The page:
5 Innovative F1 Car Designs in the Sport

Published 12/11/2017, 10:00 AM EST

Cars in Formula 1 are a complex piece of machinery. They are the product of years of innovation and research. Millions of dollars go into the making of a Formula 1 car and they truly take some creative engineering to get the best out of the car within the regulations. Here we look at five innovative F1 car designs that actually made it onto the grid and raced.

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Innovative F1 car designs

RB7’s Exhaust-Blown Diffuser.

In 2011, Red Bull mastered the art of creating more rear downforce with its exhaust blown diffuser. By mounting the exhaust outlets in line with the floor, the air would flow through and over the diffuser and the car would have a better airflow and hence create more downforce by pushing the floor down as the air passed over the diffuser. Even though such exhaust-blown diffusers have been employed on cars since the late 1990s, Newey and his team mastered one of the most unique F1 car designs to suit their car the best and eventually led them to dominate the 2011 Formula season.

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Tyrrell 025’s X-Wings.

In 1997, the Tyrrell car was under powered as compared to its competitors. To reduce this deficit, the Tyrrell team employed the “X-Wings” at high downforce circuits like Monaco. The wings would provide the car with extra downforce which lead to better cornering speed and helped reduce the deficit to others. By 1998, other teams also started using them after seeing its success. But later they were banned by the FIA due to safety and aesthetic reasons even though it was one of the most interesting and weird F1 car designs.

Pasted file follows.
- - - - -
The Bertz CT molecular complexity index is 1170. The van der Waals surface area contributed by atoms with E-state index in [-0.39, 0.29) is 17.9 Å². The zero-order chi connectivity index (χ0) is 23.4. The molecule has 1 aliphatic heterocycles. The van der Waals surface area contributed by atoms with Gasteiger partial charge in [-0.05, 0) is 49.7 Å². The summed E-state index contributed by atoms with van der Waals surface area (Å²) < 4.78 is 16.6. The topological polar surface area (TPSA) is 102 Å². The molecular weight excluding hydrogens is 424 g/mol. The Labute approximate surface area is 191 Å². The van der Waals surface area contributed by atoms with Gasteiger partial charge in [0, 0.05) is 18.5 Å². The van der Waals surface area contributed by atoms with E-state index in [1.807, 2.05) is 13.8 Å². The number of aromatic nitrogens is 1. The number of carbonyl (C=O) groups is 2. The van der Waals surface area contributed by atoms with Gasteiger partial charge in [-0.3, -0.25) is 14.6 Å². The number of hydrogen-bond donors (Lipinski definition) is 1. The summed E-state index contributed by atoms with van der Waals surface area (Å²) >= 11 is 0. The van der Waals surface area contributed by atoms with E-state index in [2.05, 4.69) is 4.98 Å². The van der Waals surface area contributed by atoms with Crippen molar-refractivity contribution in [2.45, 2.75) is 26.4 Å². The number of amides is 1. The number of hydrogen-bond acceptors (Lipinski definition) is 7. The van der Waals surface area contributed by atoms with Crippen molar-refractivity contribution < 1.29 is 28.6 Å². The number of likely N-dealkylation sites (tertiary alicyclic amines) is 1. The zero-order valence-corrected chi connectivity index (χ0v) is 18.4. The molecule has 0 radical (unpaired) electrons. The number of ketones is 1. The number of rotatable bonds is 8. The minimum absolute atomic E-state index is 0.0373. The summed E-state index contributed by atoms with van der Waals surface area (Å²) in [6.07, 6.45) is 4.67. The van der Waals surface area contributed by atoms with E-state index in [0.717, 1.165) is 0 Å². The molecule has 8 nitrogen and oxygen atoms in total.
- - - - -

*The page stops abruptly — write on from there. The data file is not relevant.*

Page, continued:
The tea tray front wing on the March 711.

Not the prettiest of designs, but the tea tray front wings did ensure that Ronnie Peterson in 1971 guided his March 711 to four second place finishes and finished second in the driver’s championship. The unusual front wing provided extra downforce and helped the front end to grip.

RB8’s Double DRS.

The 2012 Red Bull featured the double DRS system on their rear wing. When the DRS was activated, it opened a hole (the narrow grey piece on the inside of the end plate) which not only channeled air through the main beam of the wing (lower part) but also through the rear wing end plate, thus reducing drag. The air also exited the diffuser which helped with the rear balance. This helped the car reduce its deficit to others in terms of the top speed.

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RB8’s Double DRS while open.

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The six wheeled Tyrrell P34.

The only six wheeled car to ever make it onto Formula 1 grid is the Tyrrell P34. Although not something truly out of the box, it was the Tyrrell team who could satsifactorily apply the concept of six wheeled cars and race them in 1976. Other manufactures did try this concept but failed to get the cars on the grid. The Tyrrell car earned one race victory in the season and placed third in the standings at the end.

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Kushagra Agarwal

15 articles

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